Curtis Family

Henry Hargraves Curtis home at 6797 S. Windermere c.1893. The house was built in 1891. The property was homesteaded by Anthony Wyman in 1862 and sold to Henry H. Curtis, Jr. in 1882. The people in this photo are probably (left to right) Henry H. Curtis, Harry, Mabel (Dunn), Rachel (Mrs. Henry H.) Lutz Curtis, Kate (Alexander) on porch, and Maude.
Henry Hargraves Curtis home at 6797 S. Windermere c.1893. The house was built in 1891. The property was homesteaded by Anthony Wyman in 1862 and sold to Henry H. Curtis, Jr. in 1882. The people in this photo are probably (left to right) Henry H. Curtis, Harry, Mabel (Dunn), Rachel (Mrs. Henry H.) Lutz Curtis, Kate (Alexander) on porch, and Maude.

The Curtis family who lived in Douglas County and in Littleton was a very large one. This article will attempt to describe the family patriarch, Henry Harper Curtis, and two of his descendants who were prominent in Littleton: Henry Hargraves Curtis, his son, and Leo F. Curtis, his grandson.

Henry Harper Curtis, (commonly referred to as Henry H., Sr.), was born in Neath, Wales in 1830 and was a jeweler. At age nineteen he married Julia Frances Paddison on December 4, 1849 in Wales. They must have been adventurous spirits, for on December 30 they sailed for Sydney, Australia. Henry, Sr. had decided to find or buy his own gold for his jewelry. From Sydney they traveled by wagon to Bathurst and then to Oberon. They were to remain in the gold fields for six years. Several children were born in Australia, including Henry Hargraves Curtis. He was born March 21, 1852. Henry Hargraves Curtis was to become known as "Henry H. Curtis, Jr.," although one will note that his middle name and his father's middle name were different.

In about 1855 Henry Harper Curtis took his family back to Wales from Australia. Several more children were born there. He and Julia Paddison Curtis had ten children in all; one son died in 1863 in Wales when he was one year old.

In 1871 Henry Harper and Julia Curtis brought their nine remaining children to America, to Douglas County, Colorado where they bought a 560-acre ranch on Perry Park Road, three and one-half miles south of Sedalia. A tiny house was on the land; they enlarged it by seven rooms and called the ranch "Oaklands."

At Oaklands they raised cattle and dairy products. Henry Harper Curtis became a justice of the peace and a magistrate in Douglas County. He went to Long Beach, California for a while, but returned to Colorado in 1883 and settled at the "Pentilla Ranch" until 1902 when he returned to Oaklands.

The Pentilla Ranch was in the area that is now known as Shadycroft in the south part of Littleton. (The Shadycroft neighborhood extends from South Windermere to South Prince, is bounded on the south by the Highline Canal, and includes the streets of Rangeview and Shadycroft.) Curtis named the Pentilla Ranch after his home in Wales because the rolling prairie reminded him of that place. The name means "high and sightly." In 1902, apparently when Henry Curtis went back to Oaklands, he sold 365 acres along the Highline Canal to the Julius Johnson family. Johnson called it Shadycoft Farm. In 1917 Johnson's son took over the farm, and in the 1940s sold all but fifteen acres. Johnson descendants still live on a portion of the original farm. It is not known if Henry Harper Curtis's Pentilla Ranch encompassed more than the 365 acres that he sold to the Johnsons.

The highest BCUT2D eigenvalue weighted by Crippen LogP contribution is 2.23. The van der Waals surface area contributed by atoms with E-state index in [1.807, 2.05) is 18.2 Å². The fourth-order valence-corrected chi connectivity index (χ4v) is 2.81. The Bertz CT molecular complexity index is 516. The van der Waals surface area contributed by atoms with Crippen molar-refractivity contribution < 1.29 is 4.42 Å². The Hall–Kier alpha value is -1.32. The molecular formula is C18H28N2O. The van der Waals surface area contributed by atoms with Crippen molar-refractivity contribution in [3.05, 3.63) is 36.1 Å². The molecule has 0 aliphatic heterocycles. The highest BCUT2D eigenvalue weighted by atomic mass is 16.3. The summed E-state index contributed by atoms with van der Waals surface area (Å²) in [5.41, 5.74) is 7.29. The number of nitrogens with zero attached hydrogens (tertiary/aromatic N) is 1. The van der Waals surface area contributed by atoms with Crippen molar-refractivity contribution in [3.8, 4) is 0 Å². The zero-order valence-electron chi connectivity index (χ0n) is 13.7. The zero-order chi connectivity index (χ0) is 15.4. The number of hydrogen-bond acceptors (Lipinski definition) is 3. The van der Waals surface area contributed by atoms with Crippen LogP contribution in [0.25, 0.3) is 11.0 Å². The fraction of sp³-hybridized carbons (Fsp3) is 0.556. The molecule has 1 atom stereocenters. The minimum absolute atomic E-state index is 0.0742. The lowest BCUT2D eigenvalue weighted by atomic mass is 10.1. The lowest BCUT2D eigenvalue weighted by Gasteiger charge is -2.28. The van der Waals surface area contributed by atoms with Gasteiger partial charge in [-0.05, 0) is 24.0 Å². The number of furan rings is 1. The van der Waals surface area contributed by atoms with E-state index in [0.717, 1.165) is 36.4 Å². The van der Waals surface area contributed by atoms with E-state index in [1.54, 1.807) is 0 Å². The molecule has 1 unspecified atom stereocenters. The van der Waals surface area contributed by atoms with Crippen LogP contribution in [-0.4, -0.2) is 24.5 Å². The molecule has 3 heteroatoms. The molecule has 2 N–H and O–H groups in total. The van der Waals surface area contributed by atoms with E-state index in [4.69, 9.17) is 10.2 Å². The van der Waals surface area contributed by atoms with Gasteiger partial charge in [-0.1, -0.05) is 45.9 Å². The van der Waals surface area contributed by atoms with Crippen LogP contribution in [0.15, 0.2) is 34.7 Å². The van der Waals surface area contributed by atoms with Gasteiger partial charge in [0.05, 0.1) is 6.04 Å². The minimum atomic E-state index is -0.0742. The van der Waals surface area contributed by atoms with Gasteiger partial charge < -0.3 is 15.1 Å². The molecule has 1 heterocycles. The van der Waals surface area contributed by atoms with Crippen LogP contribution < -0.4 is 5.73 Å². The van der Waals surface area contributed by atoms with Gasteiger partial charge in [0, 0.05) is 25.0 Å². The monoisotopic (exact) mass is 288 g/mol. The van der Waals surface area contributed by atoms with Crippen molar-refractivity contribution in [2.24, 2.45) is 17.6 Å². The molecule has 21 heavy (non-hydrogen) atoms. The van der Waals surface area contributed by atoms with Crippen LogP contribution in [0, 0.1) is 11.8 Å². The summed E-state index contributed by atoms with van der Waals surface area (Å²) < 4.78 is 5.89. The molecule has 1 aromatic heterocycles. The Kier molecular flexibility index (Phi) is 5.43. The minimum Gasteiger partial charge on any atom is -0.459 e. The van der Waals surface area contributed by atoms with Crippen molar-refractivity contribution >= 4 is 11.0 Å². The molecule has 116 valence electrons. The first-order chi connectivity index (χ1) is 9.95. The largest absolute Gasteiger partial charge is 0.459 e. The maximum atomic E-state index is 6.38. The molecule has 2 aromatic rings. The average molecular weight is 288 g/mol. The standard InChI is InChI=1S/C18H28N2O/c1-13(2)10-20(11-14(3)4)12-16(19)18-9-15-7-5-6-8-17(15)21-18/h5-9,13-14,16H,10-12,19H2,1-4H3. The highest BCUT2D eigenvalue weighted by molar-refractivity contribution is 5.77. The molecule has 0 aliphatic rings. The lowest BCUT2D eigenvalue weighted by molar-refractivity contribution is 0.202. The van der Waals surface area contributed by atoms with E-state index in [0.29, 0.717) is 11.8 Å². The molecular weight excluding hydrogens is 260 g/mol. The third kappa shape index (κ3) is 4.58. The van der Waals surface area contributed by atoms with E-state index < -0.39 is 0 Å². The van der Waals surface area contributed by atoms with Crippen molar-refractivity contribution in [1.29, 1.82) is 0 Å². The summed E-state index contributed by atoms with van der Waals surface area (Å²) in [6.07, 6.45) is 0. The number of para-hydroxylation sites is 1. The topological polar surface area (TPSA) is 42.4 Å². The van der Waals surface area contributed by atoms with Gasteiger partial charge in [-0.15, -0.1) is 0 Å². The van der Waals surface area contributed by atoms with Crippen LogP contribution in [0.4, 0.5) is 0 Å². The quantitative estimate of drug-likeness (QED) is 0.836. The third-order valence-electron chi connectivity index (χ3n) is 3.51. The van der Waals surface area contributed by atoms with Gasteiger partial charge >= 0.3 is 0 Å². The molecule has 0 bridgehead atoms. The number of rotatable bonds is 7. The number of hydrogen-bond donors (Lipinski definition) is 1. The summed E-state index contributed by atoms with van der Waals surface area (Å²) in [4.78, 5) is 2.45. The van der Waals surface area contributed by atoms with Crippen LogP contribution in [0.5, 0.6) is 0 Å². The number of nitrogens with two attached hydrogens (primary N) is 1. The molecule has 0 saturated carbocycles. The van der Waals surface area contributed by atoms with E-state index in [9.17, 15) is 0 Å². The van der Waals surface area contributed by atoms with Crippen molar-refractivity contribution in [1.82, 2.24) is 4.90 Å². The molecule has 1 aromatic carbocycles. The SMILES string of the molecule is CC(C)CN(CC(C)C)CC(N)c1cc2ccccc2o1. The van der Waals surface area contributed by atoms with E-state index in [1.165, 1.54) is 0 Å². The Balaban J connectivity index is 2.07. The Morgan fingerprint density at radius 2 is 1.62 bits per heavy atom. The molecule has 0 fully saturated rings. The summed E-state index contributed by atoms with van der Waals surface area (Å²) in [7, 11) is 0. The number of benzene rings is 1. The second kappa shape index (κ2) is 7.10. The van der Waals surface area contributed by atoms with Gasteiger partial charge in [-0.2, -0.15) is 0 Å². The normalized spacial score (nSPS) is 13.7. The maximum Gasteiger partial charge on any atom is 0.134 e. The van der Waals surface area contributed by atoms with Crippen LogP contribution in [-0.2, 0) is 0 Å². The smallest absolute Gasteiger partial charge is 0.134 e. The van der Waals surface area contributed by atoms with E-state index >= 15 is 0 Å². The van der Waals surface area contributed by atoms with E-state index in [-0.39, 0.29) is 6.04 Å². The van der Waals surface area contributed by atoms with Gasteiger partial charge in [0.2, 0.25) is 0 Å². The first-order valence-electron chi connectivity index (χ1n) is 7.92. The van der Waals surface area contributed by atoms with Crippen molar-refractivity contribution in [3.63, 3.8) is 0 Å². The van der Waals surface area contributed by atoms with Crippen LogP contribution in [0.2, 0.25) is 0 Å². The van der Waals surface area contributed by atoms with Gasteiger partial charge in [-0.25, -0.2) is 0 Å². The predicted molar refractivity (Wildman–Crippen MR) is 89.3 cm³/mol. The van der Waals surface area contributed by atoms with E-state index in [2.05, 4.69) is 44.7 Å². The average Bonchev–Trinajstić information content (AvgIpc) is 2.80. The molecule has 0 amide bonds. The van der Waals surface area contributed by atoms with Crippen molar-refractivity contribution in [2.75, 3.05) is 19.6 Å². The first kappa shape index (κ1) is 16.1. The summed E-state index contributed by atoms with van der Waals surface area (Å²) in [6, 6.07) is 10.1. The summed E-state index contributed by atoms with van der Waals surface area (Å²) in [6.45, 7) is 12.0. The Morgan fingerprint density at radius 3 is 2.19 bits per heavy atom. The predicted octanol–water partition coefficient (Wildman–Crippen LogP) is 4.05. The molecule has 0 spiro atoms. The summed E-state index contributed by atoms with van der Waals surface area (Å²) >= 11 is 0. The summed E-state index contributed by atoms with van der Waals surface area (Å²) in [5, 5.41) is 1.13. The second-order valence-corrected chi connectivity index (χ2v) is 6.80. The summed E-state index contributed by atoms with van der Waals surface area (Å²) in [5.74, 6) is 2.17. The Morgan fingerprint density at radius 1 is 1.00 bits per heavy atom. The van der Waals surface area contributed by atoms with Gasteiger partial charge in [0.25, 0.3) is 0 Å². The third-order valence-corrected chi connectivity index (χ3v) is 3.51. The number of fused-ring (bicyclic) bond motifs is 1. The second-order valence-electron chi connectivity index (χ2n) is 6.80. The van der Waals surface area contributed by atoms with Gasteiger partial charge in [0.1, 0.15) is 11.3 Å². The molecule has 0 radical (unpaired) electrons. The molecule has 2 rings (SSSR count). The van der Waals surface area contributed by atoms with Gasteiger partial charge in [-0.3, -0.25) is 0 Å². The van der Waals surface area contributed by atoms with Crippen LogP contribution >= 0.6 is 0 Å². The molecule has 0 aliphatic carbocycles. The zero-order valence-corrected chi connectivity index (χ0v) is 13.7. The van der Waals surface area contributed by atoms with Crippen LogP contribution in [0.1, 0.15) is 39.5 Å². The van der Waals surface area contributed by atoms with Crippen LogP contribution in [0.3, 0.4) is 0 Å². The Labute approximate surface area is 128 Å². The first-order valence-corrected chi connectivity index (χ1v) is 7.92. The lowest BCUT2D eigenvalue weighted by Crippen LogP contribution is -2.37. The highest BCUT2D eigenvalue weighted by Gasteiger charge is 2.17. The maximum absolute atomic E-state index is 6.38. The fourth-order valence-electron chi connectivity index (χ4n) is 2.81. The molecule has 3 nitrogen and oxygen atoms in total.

Henry Harper Curtis, the family patriarch, died at Oaklands on March 13, 1911 at age eighty. His wife, Julia, died in June 1913 at age eighty-seven. Both are buried at Bear Canon Cemetery at St. Phillip in the Field Episcopal Church south of Sedalia, as are most of the other members of the Curtis family.

Henry Hargraves Curtis, second child and oldest son of Henry Harper and Julia Curtis, was born in Australia March 21, 1852. (Houstoun Waring, writing about the Curtis family in 1971, said he was born at Bathurst. Henry Hargraves Curtis's son, Leo Curtis, in a biography of his father, said it was at Sydney.) Henry Hargraves Curtis would have been about age three when his father took the family back to Wales.

Henry Hargraves Curtis, ("Henry H., Jr."), was apprenticed as a watchmaker and jeweler at a young age, (probably around age twelve.) It may have been his father who trained him. Besides a watchmaker and jeweler, he became an expert in the judgment of precious stones and an excellent engraver and penman. As noted above, he came to Colorado with his family in 1871 when he would have been eighteen. He went into the watchmaking business in Denver for a short time. His son, Leo, said that the competition there was keen, and his father did not last long. He went to work on the farm that his father had bought in Douglas County.

Henry, "Jr.," met and married Rachel Lutz who was the stepdaughter of Jesse Estlack. Estlack at that time was farming the land south of Littleton that became Wolhurst. Rachel Lutz had earlier come from Utah with her mother by wagon train under soldier escort during a period of Indian hostilities. The marriage date of Henry Hargraves Curtis and Rachel Lutz is given variously as 1872 by their son, Leo, and as April 7, 1873 in lists of Arapahoe County Territorial Colorado marriages compiled by the Colorado State Archives.

In 1882 Henry, Jr. and Rachel decided to farm for themselves. They came to Littleton and rented the farm of Richard Little, located between the railroad tracks and the Platte River. They lived in a brick house, known as "the old Bair property" and owned by Jesse Estlack, at 610 South Rapp Avenue. In the fall of 1883 grade school classes were held in the front room of this home while a new wing for the Rapp Street School building was being constructed.